As promised earlier today here is my friend Lizzi with her bully post. Her story serves as a reminder of how important our jobs are as guardians and the village as a whole. We can’t protect our children from all the bad things that can and will happen but we can do our best to build self confidence and at the VERY least we can be their safe place to turn.
Please welcome Lizzi!
BEATING THE FINAL BULLY by Lizzi (Considerer)
In a reality where I was part of a repressed man’s effort to appear ‘normal’ by having a family and living up to the expectations placed upon him, I was very much starting from minus numbers when it came to social interaction. His behaviour was such that people didn’t want to visit our house, or if they did, the atmosphere rapidly grew thick with discomfort, and there was always the undercurrent of worry that he might start acting out.
I responded with a thick shell of oblivion; astonished, and on edge when visiting friend’s houses (well, my mum’s friends really – I didn’t have any of my own until later), that the Daddy was nice to everyone, and that they didn’t seem wary of him. Warm expressions of love towards the Mummy or the children were just alien, or so it seemed to me. I don’t remember equating that with my own existence at all.
So I was unsocialised and utterly ‘outsidered’. Awkward. Ungainly and ugly, without anyone to keep me on trend or in the loop. I vividly remember the time when a gang of kids on the school bus picked on one of their favourite scratching-posts – a blond, pudgy boy with earnest teeth and weak, blue eyes – and afterwards I went to offer him some words of comfort (knowing how he must be feeling), but even he spurned me. Then I knew I truly was at the bottom of the pecking order.
There were a few children who bore my presence – other losers, sometimes kids from church (though there, it was alright because of proximity, and we went to different schools, so they never had to acknowledge me outside of that context), there was one friend I made in girl guides who was stalwart, who seemed to really like me, until my oblivion-induced lack of empathy wore her down, and she could no longer stand me. Even my own sister hated me most of the time, but it was okay, because I hated her back, and if I’m honest, I hated me, too.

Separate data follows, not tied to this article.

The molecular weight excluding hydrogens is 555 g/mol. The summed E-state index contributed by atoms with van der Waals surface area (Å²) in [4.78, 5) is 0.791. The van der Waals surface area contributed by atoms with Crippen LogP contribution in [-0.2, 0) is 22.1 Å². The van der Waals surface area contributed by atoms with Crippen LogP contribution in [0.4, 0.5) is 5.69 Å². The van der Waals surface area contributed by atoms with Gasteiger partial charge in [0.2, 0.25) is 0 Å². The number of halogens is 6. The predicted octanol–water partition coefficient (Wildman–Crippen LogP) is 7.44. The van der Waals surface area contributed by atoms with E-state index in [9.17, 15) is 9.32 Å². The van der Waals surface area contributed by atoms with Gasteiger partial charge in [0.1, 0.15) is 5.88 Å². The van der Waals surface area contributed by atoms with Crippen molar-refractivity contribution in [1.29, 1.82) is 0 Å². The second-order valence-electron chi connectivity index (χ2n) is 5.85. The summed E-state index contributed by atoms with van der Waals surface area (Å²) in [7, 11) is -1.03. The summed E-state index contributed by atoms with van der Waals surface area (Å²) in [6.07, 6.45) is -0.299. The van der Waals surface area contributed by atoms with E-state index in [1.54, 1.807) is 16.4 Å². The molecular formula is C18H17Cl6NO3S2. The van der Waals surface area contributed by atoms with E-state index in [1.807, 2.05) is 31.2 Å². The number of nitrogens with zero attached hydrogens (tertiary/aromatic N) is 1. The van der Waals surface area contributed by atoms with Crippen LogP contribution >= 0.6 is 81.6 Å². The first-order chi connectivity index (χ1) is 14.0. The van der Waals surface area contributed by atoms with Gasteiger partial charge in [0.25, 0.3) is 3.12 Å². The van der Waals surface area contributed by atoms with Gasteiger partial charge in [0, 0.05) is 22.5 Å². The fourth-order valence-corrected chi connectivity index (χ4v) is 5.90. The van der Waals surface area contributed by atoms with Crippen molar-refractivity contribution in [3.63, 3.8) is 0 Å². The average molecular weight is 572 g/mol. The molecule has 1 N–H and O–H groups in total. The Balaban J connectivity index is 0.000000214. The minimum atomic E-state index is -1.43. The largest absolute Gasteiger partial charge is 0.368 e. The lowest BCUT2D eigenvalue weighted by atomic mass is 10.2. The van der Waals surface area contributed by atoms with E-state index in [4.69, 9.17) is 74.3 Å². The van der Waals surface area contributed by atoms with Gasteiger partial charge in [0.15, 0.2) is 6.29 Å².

Who in the world would want to be friends with someone so repulsive? I wouldn’t…an attitude which has come to cause lasting damage.
And so it was that I ended up the obvious victim. Bullied and torn down at home, bullied and torn down at school, and at church (once families with kids my age had moved on), isolated through lack of anyone left in my proximity. Too young and uninteresting for the adults. Too old and too much of a laughing-stock for the kids.
I blundered on, growing angry. Not because I felt that life should be different – I didn’t have the imagination to conceive that it could be. But hatred festered; some turned inwards, and some towards the unfairness of why people didn’t like me. Not once did I take responsibility or consider my part in it. Even once I realised the ground-shifting horror that the pedestal I’d placed my parents on as a child (because that’s what you do) was a total sham, I was unable to process the idea that all I had picked up about my worth as a human being was likewise a sham.
I was a victim, both obvious and absolute. I passively accepted that I was largely unlovable, and destined to be an outcast. I remember ONE non-familial adult taking an interest – a babysitter who grew to be a family friend. She was isolated, too, and thinking back, perhaps she saw a kindred spirit in me. We became firm friends, though we’ve lost touch at the moment. She was my lifeline, even though she got on with my father and sometimes took his side – I did at least feel increasingly equal with her as friends, rather than humoured, as with the adult:child relationships of the rest of my life.
It wasn’t until the summer after school ended for good that I decided to take charge. It wasn’t even that I decided – I just knew I could not and would not continue life as that awful, bullied person. And it worked. I made friends. I met my Soulie, who has been the making of me, and who has known me half my life, at this point. I discovered that I could make people laugh. I slowly learned that I could make them like me, nay – I could be likeable.